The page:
JUN 11, 2016 6:40 AM PDT

When Cells Need Extra Energy, There's a Plan B for Generating It

WRITTEN BY: Carmen Leitch
ATP is a critical molecule. Required by all cells and made by the mitochondria, it’s the energy source for processes such as growth, metabolism and dynamics. In some cases, ATP can be created in the cytoplasm when glucose is degraded. All of that ATP is enough to meet the needs of the cell under typical conditions.
 The level of organizational packing can have serious consequences on DNA-mediated processes like gene regulation. Euchromatin (loose or open chromatin) structure is permissible for transcription whereas heterochromatin (tight or closed chromatin) is more compact and inhibitory to factors that need to get access to the DNA template. By Sha, K. and Boyer, L. A., stemBook 2009
When the cell is under stress from its environment or when there is extensive damage to its DNA, cells have to totally rearrange their gene expression patterns. Normally, DNA is tightly packed, coiled around proteins as chromatin and arranged such that regulatory elements are not readily available. Chromatin has to be loosened and relaxed so gene expression can be reprogrammed, and the easing of the interaction between DNA and its associated proteins consumes so much energy, the cell uses a new pathway to generate the extra ATP required.

In new work published in Science, Miguel Beato led researchers at the Centre for Genomic Regulation (CRG) in collaboration with scientists at the University Pompeu Fabra’s Institute for Biomedical Research in Barcelona and the University Rovira i Virgili in Tarragona, Spain. They have described a brand new way of creating energy inside the nucleus of cells, specifically for rearranging chromatin and reprogramming gene expression. The way that stress signals activate the various enzymes required for this process was also described and characterized. 

Hopefully, these results will aid in understanding how chromatin is remodeled as well as its relationship with DNA damage and as such, with cancer.

"Exceptional situations call for extraordinary measures. When cells need to cope with a global reprogramming of gene expression they require a lot of energy in the nucleus. In these situations the cells block their mitochondrial and cytosolic ATP production to be focused on the main task in the nucleus," explains Miguel Beato, the principal investigator of this study.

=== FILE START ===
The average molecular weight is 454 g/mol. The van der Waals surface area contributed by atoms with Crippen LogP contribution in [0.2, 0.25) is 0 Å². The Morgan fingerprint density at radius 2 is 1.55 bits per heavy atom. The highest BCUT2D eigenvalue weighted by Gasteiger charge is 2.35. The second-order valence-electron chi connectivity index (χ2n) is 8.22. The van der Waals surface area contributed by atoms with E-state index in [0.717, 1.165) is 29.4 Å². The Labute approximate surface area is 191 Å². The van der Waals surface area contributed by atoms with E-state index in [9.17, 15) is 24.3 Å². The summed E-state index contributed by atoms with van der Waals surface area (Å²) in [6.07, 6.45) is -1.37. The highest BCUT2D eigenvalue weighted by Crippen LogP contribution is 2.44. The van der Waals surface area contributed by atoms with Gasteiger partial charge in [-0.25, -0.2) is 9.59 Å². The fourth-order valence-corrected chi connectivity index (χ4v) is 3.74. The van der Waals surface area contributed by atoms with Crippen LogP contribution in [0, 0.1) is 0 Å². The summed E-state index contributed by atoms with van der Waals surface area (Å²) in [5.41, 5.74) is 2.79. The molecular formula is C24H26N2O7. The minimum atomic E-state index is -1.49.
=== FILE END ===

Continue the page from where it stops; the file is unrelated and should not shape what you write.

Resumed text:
Crystal structure of the NUDIX5 homodimer complex with ADPR and Mg2+ (PDB: 2DSC). Top: Two symmetrical contacts between T45D (blue) and K27 from the complementary chains indicated with arrows. Bottom: View of the active site of T45D with ADPR and Mg2+ (green sphere)
The researchers found that poly-ADP-ribose (PAR), one of the main players in the decompaction of chromatin and DNA damage repair, is the cornerstone for nuclear ATP synthesis. The nuclear enzyme NUDIX5 is able to generate ATP from the ADP-ribose that makes up the PAR. When NUDIX5 activity is blocked, chromatin remodeling does not occur, meaning reprogramming of gene expression is precluded. The cell is this unable to adaptat to stress or repair DNA damage.

Roni Wright, first author of the paper and a CRG postdoctoral researcher concludes, “Our results point to NUDIX5 as key player in nuclear ATP synthesis for chromatin remodeling. Since NUDIX5 is overexpressed in various types of cancer, this fundamental finding could contribute to targeted cancer medicine. NUDIX5 could be a biomarker for cancer stratification and a new potential target for future cancer treatment.”

Sources: Science, AAAS 
About the Author
  • Experienced research scientist and technical expert with authorships on over 30 peer-reviewed publications, traveler to over 70 countries, published photographer and internationally-exhibited painter, volunteer trained in disaster-response, CPR and DV counseling.
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